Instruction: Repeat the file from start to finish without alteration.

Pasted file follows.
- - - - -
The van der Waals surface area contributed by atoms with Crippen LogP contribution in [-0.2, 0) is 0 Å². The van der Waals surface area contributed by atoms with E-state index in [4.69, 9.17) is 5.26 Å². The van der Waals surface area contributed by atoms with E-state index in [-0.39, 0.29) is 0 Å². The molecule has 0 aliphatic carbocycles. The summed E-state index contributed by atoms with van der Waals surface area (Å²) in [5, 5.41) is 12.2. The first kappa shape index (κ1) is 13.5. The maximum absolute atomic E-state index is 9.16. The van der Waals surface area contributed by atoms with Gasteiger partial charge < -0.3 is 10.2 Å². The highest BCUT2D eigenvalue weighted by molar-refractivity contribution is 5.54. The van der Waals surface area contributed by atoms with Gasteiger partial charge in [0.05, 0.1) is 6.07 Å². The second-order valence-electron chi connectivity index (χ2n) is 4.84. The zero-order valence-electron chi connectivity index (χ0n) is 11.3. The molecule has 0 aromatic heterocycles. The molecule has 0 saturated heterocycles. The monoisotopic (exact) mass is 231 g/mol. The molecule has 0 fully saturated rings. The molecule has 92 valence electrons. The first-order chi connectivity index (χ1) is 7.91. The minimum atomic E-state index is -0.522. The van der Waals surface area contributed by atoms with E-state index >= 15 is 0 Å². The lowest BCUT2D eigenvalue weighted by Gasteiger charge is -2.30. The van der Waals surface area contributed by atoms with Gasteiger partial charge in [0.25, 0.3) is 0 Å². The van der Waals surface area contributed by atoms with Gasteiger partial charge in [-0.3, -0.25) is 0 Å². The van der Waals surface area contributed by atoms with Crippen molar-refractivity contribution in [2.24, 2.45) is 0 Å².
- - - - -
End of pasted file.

The van der Waals surface area contributed by atoms with Crippen LogP contribution in [-0.2, 0) is 0 Å². The van der Waals surface area contributed by atoms with E-state index in [4.69, 9.17) is 5.26 Å². The van der Waals surface area contributed by atoms with E-state index in [-0.39, 0.29) is 0 Å². The molecule has 0 aliphatic carbocycles. The summed E-state index contributed by atoms with van der Waals surface area (Å²) in [5, 5.41) is 12.2. The first kappa shape index (κ1) is 13.5. The maximum absolute atomic E-state index is 9.16. The van der Waals surface area contributed by atoms with Gasteiger partial charge < -0.3 is 10.2 Å². The highest BCUT2D eigenvalue weighted by molar-refractivity contribution is 5.54. The van der Waals surface area contributed by atoms with Gasteiger partial charge in [0.05, 0.1) is 6.07 Å². The second-order valence-electron chi connectivity index (χ2n) is 4.84. The zero-order valence-electron chi connectivity index (χ0n) is 11.3. The molecule has 0 aromatic heterocycles. The molecule has 0 saturated heterocycles. The monoisotopic (exact) mass is 231 g/mol. The molecule has 0 fully saturated rings. The molecule has 92 valence electrons. The first-order chi connectivity index (χ1) is 7.91. The minimum atomic E-state index is -0.522. The van der Waals surface area contributed by atoms with E-state index >= 15 is 0 Å². The lowest BCUT2D eigenvalue weighted by Gasteiger charge is -2.30. The van der Waals surface area contributed by atoms with Gasteiger partial charge in [0.25, 0.3) is 0 Å². The van der Waals surface area contributed by atoms with Gasteiger partial charge in [-0.3, -0.25) is 0 Å². The van der Waals surface area contributed by atoms with Crippen molar-refractivity contribution in [2.24, 2.45) is 0 Å².